The slow progress made in the execution of some components of the Rs.221.42 crore drinking water supply augmentation scheme has triggered concern among elected representatives as well as residents in the city.
The issue echoed at last week’s corporation council meeting as it had in several other previous meetings over the past year. At Friday’s meeting, a section of councillors expressed concern over the pace of the work, especially in laying of pumping and distribution mains, under the project. Contrary to official assurances the project has made tardy progress. While opposition councillors have been open and vocal in criticising the pace of work, ruling party representatives express dissatisfaction in private.
The project, financed by Japan International Cooperation Agency, was sanctioned in 2007 and the works actually commenced by 2008-2009. Being executed under eight different packages, the tenders were awarded at various points of time in the past few years.
The project seeks to step up per capita drinking water supply to 135 litres a day and ensure equitable distribution to all parts of the city. With three new collector wells having been erected on the Coleroon river bed, the scheme will tap about 58.60 million litres a day (MLD) immediately on completion and 93.26 MLD by the ultimate stage in 2039.
Currently, the city gets about 96 MLD of water supply and the corporation is hoping to get another 60 MLD within the next few months. The corporation has been planning to commission the project in stages and has already started tapping water from the first collector well of the new scheme to enhance supply to some parts of the city currently served by the Golden Rock Drinking Water Scheme.
When some councillors complained over the delay in laying the distribution mains and other works, officials had to concede that there has been some delay in some of the works. Commissioner V.P.Thandapani informed the council last week that house tap connections would be provided from eight of the new tanks built under the scheme before January 31. Supply from eight more is to begin by February end, he said. But many councillors wonder when the project would be completed fully.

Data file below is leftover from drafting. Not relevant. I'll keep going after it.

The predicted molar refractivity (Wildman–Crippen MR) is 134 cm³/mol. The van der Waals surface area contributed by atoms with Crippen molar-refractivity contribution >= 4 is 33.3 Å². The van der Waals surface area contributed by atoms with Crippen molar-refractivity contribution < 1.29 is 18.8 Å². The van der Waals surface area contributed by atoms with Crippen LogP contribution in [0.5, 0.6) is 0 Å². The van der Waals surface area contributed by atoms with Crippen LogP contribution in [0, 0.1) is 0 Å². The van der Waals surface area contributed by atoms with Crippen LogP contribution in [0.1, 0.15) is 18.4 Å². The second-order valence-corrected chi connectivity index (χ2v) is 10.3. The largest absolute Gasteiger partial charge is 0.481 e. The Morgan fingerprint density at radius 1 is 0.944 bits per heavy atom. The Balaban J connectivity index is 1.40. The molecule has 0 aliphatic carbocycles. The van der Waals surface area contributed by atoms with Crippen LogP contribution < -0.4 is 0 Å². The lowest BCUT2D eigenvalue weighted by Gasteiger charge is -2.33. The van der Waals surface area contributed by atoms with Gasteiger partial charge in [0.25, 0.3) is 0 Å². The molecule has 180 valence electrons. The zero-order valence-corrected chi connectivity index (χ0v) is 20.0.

Faced with the necessity of having to pay its contribution of the project cost, the civic body has been collecting deposits for new connections in places where the overhead tanks are ready. As many as 37 new overhead tanks are to be built under the new scheme to cater to areas which are facing short supply. But according to sources, only about 24 tanks have reached completion, while the rest are in various stages of construction.
Construction of overhead tanks at many places is making tardy progress. For instance, work on overhead tank at Jaya Nagar off Dindigul highway has almost come to a standstill over the past six months for reasons best known to the corporation. Another tank at Renga Nagar has also seen little progress in construction in recent months.
Several councillors, on condition of anonymity, express dissatisfaction over the progress of works on the project. “At places where tanks have been built, pumping and distribution lines have not been fully laid. In some other places, pumping and distribution lines have been laid, but tanks are not ready yet,” a councillor said.
Despite repeated and regular meetings to review the project, the corporation has not been able to meet the deadline. At a review meeting chaired by Local Administration Minister a few months ago, officials had assured that the major part of the project would be commissioned by December this year, pointed out a councillor.
But going by the current pace, the project might take another year to complete, he said.